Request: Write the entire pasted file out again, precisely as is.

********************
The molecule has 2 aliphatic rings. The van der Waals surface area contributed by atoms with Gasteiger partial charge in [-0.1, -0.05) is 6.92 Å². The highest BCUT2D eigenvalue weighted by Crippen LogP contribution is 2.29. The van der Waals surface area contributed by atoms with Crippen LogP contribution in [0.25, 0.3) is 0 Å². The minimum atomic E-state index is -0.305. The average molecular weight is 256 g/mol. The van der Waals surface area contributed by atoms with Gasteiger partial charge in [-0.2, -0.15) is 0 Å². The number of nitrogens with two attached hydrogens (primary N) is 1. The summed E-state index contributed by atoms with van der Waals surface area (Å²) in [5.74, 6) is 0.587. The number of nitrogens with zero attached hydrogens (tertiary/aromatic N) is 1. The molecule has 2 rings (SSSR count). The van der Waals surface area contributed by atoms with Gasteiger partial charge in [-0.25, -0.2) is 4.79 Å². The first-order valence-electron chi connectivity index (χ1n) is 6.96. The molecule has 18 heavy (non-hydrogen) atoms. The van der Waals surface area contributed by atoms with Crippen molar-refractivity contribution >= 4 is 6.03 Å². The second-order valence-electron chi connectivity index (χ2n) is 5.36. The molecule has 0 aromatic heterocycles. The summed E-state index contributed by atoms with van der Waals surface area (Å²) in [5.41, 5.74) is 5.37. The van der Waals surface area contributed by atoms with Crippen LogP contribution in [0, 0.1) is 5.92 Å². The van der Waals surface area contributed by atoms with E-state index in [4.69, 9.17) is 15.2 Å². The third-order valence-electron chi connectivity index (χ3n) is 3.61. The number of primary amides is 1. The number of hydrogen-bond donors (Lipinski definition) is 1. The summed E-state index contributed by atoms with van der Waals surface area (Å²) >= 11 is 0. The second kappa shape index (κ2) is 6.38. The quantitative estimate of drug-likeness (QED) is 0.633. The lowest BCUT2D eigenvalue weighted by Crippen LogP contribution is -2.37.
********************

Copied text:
The molecule has 2 aliphatic rings. The van der Waals surface area contributed by atoms with Gasteiger partial charge in [-0.1, -0.05) is 6.92 Å². The highest BCUT2D eigenvalue weighted by Crippen LogP contribution is 2.29. The van der Waals surface area contributed by atoms with Crippen LogP contribution in [0.25, 0.3) is 0 Å². The minimum atomic E-state index is -0.305. The average molecular weight is 256 g/mol. The van der Waals surface area contributed by atoms with Gasteiger partial charge in [-0.2, -0.15) is 0 Å². The number of nitrogens with two attached hydrogens (primary N) is 1. The summed E-state index contributed by atoms with van der Waals surface area (Å²) in [5.74, 6) is 0.587. The number of nitrogens with zero attached hydrogens (tertiary/aromatic N) is 1. The molecule has 2 rings (SSSR count). The van der Waals surface area contributed by atoms with Gasteiger partial charge in [-0.25, -0.2) is 4.79 Å². The first-order valence-electron chi connectivity index (χ1n) is 6.96. The molecule has 18 heavy (non-hydrogen) atoms. The van der Waals surface area contributed by atoms with Crippen molar-refractivity contribution >= 4 is 6.03 Å². The second-order valence-electron chi connectivity index (χ2n) is 5.36. The molecule has 0 aromatic heterocycles. The summed E-state index contributed by atoms with van der Waals surface area (Å²) in [5.41, 5.74) is 5.37. The van der Waals surface area contributed by atoms with Crippen LogP contribution in [0, 0.1) is 5.92 Å². The van der Waals surface area contributed by atoms with E-state index in [4.69, 9.17) is 15.2 Å². The third-order valence-electron chi connectivity index (χ3n) is 3.61. The number of primary amides is 1. The number of hydrogen-bond donors (Lipinski definition) is 1. The summed E-state index contributed by atoms with van der Waals surface area (Å²) >= 11 is 0. The second kappa shape index (κ2) is 6.38. The quantitative estimate of drug-likeness (QED) is 0.633. The lowest BCUT2D eigenvalue weighted by Crippen LogP contribution is -2.37.